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The full case caption appears at the end of this opinion. ANDERSON, Chief Judge: In 1994, Congress passed a statute criminalizing the unauthorized recording, the transmission to the public, and the sale or distribution of or traffic in unauthorized recordings of live musical performances. See 18 U.S.C. � 2319A. Appellant Ali Moghadam was convicted of violating that law (herein sometimes referred to as the “anti-bootlegging statute”) after he pleaded guilty to knowingly distributing, selling, and trafficking in bootleg (unauthorized) compacts discs featuring live musical performances by recording artists including Tori Amos and the Beastie Boys. The present appeal challenges the constitutional power of Congress to enact this legislation. [FOOTNOTE 1] In the district court, Moghadam moved to dismiss the indictment, arguing that the statute was unconstitutional because it did not fall within any of the federal legislative powers enumerated in Article I, � 8 of the Constitution. The government responded that it was constitutional under either the Copyright Clause or the Commerce Clause. The district court denied the motion to dismiss. The constitutionality of the anti-bootlegging statute appears to be a question of first impression in the nation. For the reasons that follow, and in the limited circumstances of this case, we reject Moghadam’s constitutional challenge, and therefore affirm Moghadam’s conviction.
I. BACKGROUND ON THE ANTI-BOOTLEGGING STATUTE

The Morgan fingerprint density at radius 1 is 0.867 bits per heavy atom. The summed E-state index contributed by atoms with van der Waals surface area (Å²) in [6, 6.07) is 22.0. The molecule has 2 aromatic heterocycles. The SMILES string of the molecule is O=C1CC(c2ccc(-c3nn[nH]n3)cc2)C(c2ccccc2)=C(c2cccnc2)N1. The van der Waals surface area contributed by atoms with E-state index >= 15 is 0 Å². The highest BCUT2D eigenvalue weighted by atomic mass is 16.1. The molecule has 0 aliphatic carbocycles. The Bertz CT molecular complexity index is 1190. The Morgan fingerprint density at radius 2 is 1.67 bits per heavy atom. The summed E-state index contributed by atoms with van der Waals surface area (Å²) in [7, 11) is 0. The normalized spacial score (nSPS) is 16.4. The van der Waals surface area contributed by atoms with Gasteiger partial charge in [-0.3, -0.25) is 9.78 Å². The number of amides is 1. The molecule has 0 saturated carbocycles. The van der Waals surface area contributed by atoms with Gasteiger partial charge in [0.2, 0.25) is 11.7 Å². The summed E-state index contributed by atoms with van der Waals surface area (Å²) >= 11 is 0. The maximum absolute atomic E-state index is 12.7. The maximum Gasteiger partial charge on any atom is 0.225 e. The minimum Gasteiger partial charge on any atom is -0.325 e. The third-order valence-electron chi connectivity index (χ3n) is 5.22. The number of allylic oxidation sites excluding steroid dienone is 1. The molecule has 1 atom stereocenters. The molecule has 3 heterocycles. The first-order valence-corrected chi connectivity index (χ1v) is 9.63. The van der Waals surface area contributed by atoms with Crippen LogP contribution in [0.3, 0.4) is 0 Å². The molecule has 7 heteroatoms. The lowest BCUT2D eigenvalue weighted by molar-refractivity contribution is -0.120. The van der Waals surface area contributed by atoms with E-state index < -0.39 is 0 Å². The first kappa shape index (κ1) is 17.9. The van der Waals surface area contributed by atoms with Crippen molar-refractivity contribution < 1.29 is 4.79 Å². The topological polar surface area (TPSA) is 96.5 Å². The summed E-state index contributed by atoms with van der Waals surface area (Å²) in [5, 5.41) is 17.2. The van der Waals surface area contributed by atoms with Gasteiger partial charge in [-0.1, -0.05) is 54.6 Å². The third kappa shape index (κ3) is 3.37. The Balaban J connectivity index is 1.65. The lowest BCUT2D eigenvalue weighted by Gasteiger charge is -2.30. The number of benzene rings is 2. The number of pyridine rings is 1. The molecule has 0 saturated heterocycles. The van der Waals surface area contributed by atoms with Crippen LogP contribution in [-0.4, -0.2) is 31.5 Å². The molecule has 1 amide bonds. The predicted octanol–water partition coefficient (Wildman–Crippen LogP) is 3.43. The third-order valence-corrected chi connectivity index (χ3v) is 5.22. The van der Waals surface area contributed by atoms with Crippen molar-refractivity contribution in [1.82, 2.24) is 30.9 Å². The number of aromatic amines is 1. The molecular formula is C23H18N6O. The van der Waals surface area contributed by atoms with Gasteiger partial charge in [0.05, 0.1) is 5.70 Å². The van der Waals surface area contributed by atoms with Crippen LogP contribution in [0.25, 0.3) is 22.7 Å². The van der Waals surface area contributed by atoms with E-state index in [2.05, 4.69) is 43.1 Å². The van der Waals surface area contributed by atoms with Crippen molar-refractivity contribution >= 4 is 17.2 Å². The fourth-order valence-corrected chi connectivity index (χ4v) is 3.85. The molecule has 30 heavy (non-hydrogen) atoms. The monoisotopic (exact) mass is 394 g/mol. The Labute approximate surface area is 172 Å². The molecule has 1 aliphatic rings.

A brief overview of the history of statutory protection for music and musical performances is in order. Musicians or performers may enjoy copyright or copyright-like protection in three things, which are important to keep distinct. First, a musical composition itself has been protected by statute under copyright law since 1831. See 17 U.S.C. � 102(a)(2) (providing that “musical works, including any accompanying words” are protectable subject matter); Todd D. Patterson, Comment, The Uruguay Round’s Anti-Bootlegging Provision: A Victory for Musical Artists and Recording Companies, 15 Wis. Int’l L. J. 371, 380-83 (1997). However, for most of the nation’s history, sound recordings were not protected. See Patterson, supra, at 380 (“The important distinction between the first copyright statutes of 1831 and what would ultimately become the Sound Recording Act of 1971 is that these early statutes protected the reproduction of musical notation rather than the reproduction of actual sound.”). In 1971, Congress extended copyright protection to sound recordings. Sound Recording Act of 1971, Pub. L. No. 92-140, 85 Stat. 391; [FOOTNOTE 2] see also 17 U.S.C. � 102(a)(7) (including “sound recordings” in the list of copyrightable “works of authorship”). This meant that persons who made unauthorized reproductions of records or tapes, which is known as “piracy,” [FOOTNOTE 3] could be prosecuted or face civil liability for copyright infringement. See 17 U.S.C. � 114 (defining the scope of exclusive rights of the holder of a copyright in sound recordings). The copyright law, especially as amended by further statutes, [FOOTNOTE 4] went far toward securing the rights of musicians and recording artists to receive fair benefit from their creative efforts. However, following passage of the Sound Recording Act of 1971, a void still remained. No protection at the federal level extended directly to unrecorded live musical performances. [FOOTNOTE 5] Therefore, a bootlegger could surreptitiously record a live musical performance and engage in unauthorized distribution of the recording or copies thereof, without having violated copyright law. This gap in copyright protection, exacerbated by the growing market for such bootleg copies, motivated Congress to enact the anti-bootlegging provision at issue in the instant case. The anti-bootlegging statute grew out of the Agreement on Trade Related Aspects of Intellectual Property (“TRIPs”), which has been described as “the highest expression to date of binding intellectual property law in the international arena.” David Nimmer, The End of Copyright, 48 Vand. L. Rev. 1385, 1391-92 (1995) [hereinafter Nimmer, The End of Copyright]. TRIPs became law by operation of the Uruguay Round Agreements Act (“URAA”), Pub. L. No. 103-465, 108 Stat. 4809 (1994), a comprehensive act dealing with matters of international trade. 18 U.S.C. � 2319A (which corresponds to � 513 of the URAA, 108 Stat. at 4975), provides, in pertinent part: (a) Whoever, without the consent of the performer or performers involved, knowingly and for purposes of commercial advantage or private financial gain–
 
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